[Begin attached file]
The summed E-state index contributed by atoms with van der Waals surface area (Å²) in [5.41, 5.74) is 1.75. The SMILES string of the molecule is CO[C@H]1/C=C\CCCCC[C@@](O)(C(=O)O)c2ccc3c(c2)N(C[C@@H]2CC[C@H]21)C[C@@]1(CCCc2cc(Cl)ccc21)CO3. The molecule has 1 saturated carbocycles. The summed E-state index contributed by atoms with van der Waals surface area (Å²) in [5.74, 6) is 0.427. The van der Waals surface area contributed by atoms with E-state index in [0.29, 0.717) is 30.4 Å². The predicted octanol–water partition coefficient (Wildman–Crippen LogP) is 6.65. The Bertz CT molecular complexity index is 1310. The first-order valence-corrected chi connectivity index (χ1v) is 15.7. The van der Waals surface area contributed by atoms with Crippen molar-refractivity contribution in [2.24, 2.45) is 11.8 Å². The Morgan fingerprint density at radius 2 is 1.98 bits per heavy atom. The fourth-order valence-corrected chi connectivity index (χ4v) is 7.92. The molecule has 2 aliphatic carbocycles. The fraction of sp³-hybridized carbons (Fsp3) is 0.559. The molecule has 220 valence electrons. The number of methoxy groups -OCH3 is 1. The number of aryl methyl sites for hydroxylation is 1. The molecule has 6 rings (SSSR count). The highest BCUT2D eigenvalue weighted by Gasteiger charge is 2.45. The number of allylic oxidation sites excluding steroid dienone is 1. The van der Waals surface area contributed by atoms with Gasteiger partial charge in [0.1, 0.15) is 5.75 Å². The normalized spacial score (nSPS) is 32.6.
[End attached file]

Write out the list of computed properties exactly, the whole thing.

The summed E-state index contributed by atoms with van der Waals surface area (Å²) in [5.41, 5.74) is 1.75. The SMILES string of the molecule is CO[C@H]1/C=C\CCCCC[C@@](O)(C(=O)O)c2ccc3c(c2)N(C[C@@H]2CC[C@H]21)C[C@@]1(CCCc2cc(Cl)ccc21)CO3. The molecule has 1 saturated carbocycles. The summed E-state index contributed by atoms with van der Waals surface area (Å²) in [5.74, 6) is 0.427. The van der Waals surface area contributed by atoms with E-state index in [0.29, 0.717) is 30.4 Å². The predicted octanol–water partition coefficient (Wildman–Crippen LogP) is 6.65. The Bertz CT molecular complexity index is 1310. The first-order valence-corrected chi connectivity index (χ1v) is 15.7. The van der Waals surface area contributed by atoms with Crippen molar-refractivity contribution in [2.24, 2.45) is 11.8 Å². The Morgan fingerprint density at radius 2 is 1.98 bits per heavy atom. The fourth-order valence-corrected chi connectivity index (χ4v) is 7.92. The molecule has 2 aliphatic carbocycles. The fraction of sp³-hybridized carbons (Fsp3) is 0.559. The molecule has 220 valence electrons. The number of methoxy groups -OCH3 is 1. The number of aryl methyl sites for hydroxylation is 1. The molecule has 6 rings (SSSR count). The highest BCUT2D eigenvalue weighted by Gasteiger charge is 2.45. The number of allylic oxidation sites excluding steroid dienone is 1. The van der Waals surface area contributed by atoms with Gasteiger partial charge in [0.1, 0.15) is 5.75 Å². The normalized spacial score (nSPS) is 32.6.